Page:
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Remember the pier Biden was going to build in Gaza?

Seven weeks after the president announced that the administration would build a pier on the Gaza coast to receive aid shipments, a Pentagon spokesman admits that “there has been no physical construction of the temporary pier or the causeway.”

Remember in President Biden’s State of the Union Address — delivered March 7 — when he pledged, “I’m directing the U.S. military to lead an emergency mission to establish a temporary pier in the Mediterranean on the Gaza coast that can receive large ships carrying food, water, medicine, and temporary shelters. No U.S. boots will be on the ground”?

Remember how a whole bunch of us asked a lot of questions about how all of this was going to work, logistically, and how Biden could keep that promise?

How, exactly, will U.S. military forces build a temporary pier on the Gaza coast without putting any “boots on the ground”? Is the plan to build the pier offshore and then float it over toward the Palestinians? Is this some spin that if the boots are on the beach, they still count as “offshore”?

How close are our forces going to be to the Gaza coast? No one in the administration is worried about members of Hamas, Palestinian Islamic Jihad, or any other extremist or terrorist group taking shots at American forces? Am I the only one getting vibes of Beirut in 1983 or Mogadishu in 1993? . . .

And if we’re going to do the Palestinians some favors, doesn’t that seem like the sort of thing that should involve the freeing of some hostages?

The aim was to begin “delivery operations in approximately 60 days.”

Well, 49 days, or seven weeks, have passed, and yesterday, the Pentagon press secretary, Air Force Major General Pat Ryder, conceded that nothing has been built yet:

As of right now, there has been no physical construction of the temporary pier or the causeway. As we’ve discussed, you know, there is a — for lack of a better term, sort of a checklist that one is going to follow in order to implement this capability.

And as Central Command and U.S. Army Central goes through that checklist, we are positioned to begin construction very soon, in the very near future, but you want to do those steps in order so that by the time you are erecting this causeway and temporary pier, that all of the pieces are in place and that you can begin operating.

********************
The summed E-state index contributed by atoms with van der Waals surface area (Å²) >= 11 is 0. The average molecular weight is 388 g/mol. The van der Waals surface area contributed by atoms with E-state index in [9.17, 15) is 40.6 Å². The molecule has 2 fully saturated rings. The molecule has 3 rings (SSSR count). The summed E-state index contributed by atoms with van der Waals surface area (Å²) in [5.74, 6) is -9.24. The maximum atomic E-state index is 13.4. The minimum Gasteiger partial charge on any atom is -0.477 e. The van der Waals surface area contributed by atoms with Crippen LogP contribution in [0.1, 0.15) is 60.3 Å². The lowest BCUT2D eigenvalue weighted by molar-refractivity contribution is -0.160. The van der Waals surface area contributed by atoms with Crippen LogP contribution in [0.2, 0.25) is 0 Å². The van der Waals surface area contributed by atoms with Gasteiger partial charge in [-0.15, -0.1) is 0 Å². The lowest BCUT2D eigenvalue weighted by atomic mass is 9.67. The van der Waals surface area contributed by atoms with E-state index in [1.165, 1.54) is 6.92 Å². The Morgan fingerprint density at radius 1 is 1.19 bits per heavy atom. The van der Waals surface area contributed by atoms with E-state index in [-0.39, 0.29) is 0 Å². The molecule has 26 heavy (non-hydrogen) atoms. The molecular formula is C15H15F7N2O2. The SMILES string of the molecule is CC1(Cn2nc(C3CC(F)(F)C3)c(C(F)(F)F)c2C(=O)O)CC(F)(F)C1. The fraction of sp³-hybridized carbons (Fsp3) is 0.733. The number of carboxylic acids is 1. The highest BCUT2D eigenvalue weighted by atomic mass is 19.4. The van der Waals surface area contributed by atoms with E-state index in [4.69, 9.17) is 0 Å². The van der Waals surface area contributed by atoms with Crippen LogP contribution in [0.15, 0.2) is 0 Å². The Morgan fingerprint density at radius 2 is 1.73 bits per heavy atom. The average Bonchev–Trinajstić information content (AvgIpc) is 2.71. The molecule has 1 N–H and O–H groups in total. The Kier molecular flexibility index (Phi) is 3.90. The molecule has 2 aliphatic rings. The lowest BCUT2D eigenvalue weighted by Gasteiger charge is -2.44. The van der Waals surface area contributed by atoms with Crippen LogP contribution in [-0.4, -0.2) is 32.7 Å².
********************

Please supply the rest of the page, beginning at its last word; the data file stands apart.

So we’re still, based on all indications, on track to see an operating capability by the end of this month or early May, and we’ll keep you updated on that.

This contradicts media reports that “the dock has been built off U.S. naval vessels.” Part of the delay is that “one of the ships deployed to support the mission of building a pier to deliver aid to starving residents in Gaza was forced to turn back last week after it suffered a fire in its engine room.” Apparently, they found a substitute or can function with one less ship, as Ryder said yesterday that “all the necessary vessels are within the Mediterranean region and standing by, as I mentioned, to begin construction when given the order to do that.”

As for the security concerns:

While the Pentagon maintains that no U.S. troops will deploy into Gaza, it has disclosed little about how long the operation could last and how it intends to ensure the safety of those involved, alarming some in Congress and other critics of the president’s plan. Military officials declined to answer questions from The Washington Post about where the pier will be located and what security measures will be taken, citing a desire not to telegraph its plans.

And as for whether this benevolent gift from the U.S. government has spurred Hamas to release some hostages, not only have we not seen any hostages released since then, Hamas won’t even give updated numbers on how many hostages are alive or dead.

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